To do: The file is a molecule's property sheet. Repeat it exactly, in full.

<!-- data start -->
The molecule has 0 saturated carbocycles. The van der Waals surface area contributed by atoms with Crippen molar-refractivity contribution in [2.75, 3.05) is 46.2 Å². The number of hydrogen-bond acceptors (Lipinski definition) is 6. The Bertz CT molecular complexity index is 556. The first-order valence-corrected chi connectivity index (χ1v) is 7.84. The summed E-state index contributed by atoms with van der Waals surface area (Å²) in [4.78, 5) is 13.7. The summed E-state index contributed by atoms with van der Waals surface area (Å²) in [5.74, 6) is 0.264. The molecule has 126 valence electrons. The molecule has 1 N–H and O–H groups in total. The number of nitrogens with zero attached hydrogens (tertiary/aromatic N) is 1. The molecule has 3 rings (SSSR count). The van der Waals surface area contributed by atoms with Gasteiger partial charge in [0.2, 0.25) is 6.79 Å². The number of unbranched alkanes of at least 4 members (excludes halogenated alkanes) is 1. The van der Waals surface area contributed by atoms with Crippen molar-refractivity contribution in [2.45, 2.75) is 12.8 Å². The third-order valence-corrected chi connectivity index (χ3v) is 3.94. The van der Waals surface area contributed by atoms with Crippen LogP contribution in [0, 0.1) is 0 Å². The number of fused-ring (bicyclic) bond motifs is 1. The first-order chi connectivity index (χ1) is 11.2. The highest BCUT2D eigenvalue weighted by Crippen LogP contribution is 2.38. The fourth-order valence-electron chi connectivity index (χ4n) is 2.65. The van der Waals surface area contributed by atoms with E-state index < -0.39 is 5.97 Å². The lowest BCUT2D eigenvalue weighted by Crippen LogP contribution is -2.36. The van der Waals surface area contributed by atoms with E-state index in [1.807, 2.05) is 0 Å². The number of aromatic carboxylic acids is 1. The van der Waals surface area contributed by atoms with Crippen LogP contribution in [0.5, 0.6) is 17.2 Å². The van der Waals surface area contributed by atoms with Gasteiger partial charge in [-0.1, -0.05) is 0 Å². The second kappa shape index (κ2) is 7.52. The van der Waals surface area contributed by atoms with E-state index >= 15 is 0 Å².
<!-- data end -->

The molecule has 0 saturated carbocycles. The van der Waals surface area contributed by atoms with Crippen molar-refractivity contribution in [2.75, 3.05) is 46.2 Å². The number of hydrogen-bond acceptors (Lipinski definition) is 6. The Bertz CT molecular complexity index is 556. The first-order valence-corrected chi connectivity index (χ1v) is 7.84. The summed E-state index contributed by atoms with van der Waals surface area (Å²) in [4.78, 5) is 13.7. The summed E-state index contributed by atoms with van der Waals surface area (Å²) in [5.74, 6) is 0.264. The molecule has 126 valence electrons. The molecule has 1 N–H and O–H groups in total. The number of nitrogens with zero attached hydrogens (tertiary/aromatic N) is 1. The molecule has 3 rings (SSSR count). The van der Waals surface area contributed by atoms with Gasteiger partial charge in [0.2, 0.25) is 6.79 Å². The number of unbranched alkanes of at least 4 members (excludes halogenated alkanes) is 1. The van der Waals surface area contributed by atoms with Crippen molar-refractivity contribution in [2.45, 2.75) is 12.8 Å². The third-order valence-corrected chi connectivity index (χ3v) is 3.94. The van der Waals surface area contributed by atoms with Crippen LogP contribution in [0, 0.1) is 0 Å². The number of fused-ring (bicyclic) bond motifs is 1. The first-order chi connectivity index (χ1) is 11.2. The highest BCUT2D eigenvalue weighted by Crippen LogP contribution is 2.38. The fourth-order valence-electron chi connectivity index (χ4n) is 2.65. The van der Waals surface area contributed by atoms with E-state index < -0.39 is 5.97 Å². The lowest BCUT2D eigenvalue weighted by Crippen LogP contribution is -2.36. The van der Waals surface area contributed by atoms with E-state index in [1.807, 2.05) is 0 Å². The number of aromatic carboxylic acids is 1. The van der Waals surface area contributed by atoms with Crippen LogP contribution in [0.5, 0.6) is 17.2 Å². The van der Waals surface area contributed by atoms with Gasteiger partial charge in [-0.1, -0.05) is 0 Å². The second kappa shape index (κ2) is 7.52. The van der Waals surface area contributed by atoms with E-state index >= 15 is 0 Å².